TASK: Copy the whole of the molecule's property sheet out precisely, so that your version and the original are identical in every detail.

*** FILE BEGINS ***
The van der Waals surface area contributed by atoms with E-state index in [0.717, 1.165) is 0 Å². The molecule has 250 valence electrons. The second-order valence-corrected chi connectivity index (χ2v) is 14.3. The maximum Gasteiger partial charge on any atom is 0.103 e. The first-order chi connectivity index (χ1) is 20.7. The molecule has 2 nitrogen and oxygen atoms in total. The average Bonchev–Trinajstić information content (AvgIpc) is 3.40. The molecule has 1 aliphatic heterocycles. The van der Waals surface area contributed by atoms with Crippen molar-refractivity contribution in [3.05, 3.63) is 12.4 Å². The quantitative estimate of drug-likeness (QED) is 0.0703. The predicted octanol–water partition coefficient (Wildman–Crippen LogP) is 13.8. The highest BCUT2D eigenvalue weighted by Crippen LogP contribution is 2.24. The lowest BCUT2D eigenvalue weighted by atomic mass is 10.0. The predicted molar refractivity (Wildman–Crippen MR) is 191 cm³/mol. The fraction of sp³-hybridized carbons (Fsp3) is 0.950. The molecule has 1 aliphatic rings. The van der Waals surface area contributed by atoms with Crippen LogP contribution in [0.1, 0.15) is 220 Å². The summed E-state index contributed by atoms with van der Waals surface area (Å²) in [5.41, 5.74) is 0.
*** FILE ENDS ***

The van der Waals surface area contributed by atoms with E-state index in [0.717, 1.165) is 0 Å². The molecule has 250 valence electrons. The second-order valence-corrected chi connectivity index (χ2v) is 14.3. The maximum Gasteiger partial charge on any atom is 0.103 e. The first-order chi connectivity index (χ1) is 20.7. The molecule has 2 nitrogen and oxygen atoms in total. The average Bonchev–Trinajstić information content (AvgIpc) is 3.40. The molecule has 1 aliphatic heterocycles. The van der Waals surface area contributed by atoms with Crippen molar-refractivity contribution in [3.05, 3.63) is 12.4 Å². The quantitative estimate of drug-likeness (QED) is 0.0703. The predicted octanol–water partition coefficient (Wildman–Crippen LogP) is 13.8. The highest BCUT2D eigenvalue weighted by Crippen LogP contribution is 2.24. The lowest BCUT2D eigenvalue weighted by atomic mass is 10.0. The predicted molar refractivity (Wildman–Crippen MR) is 191 cm³/mol. The fraction of sp³-hybridized carbons (Fsp3) is 0.950. The molecule has 1 aliphatic rings. The van der Waals surface area contributed by atoms with Crippen LogP contribution in [0.1, 0.15) is 220 Å². The summed E-state index contributed by atoms with van der Waals surface area (Å²) in [5.41, 5.74) is 0.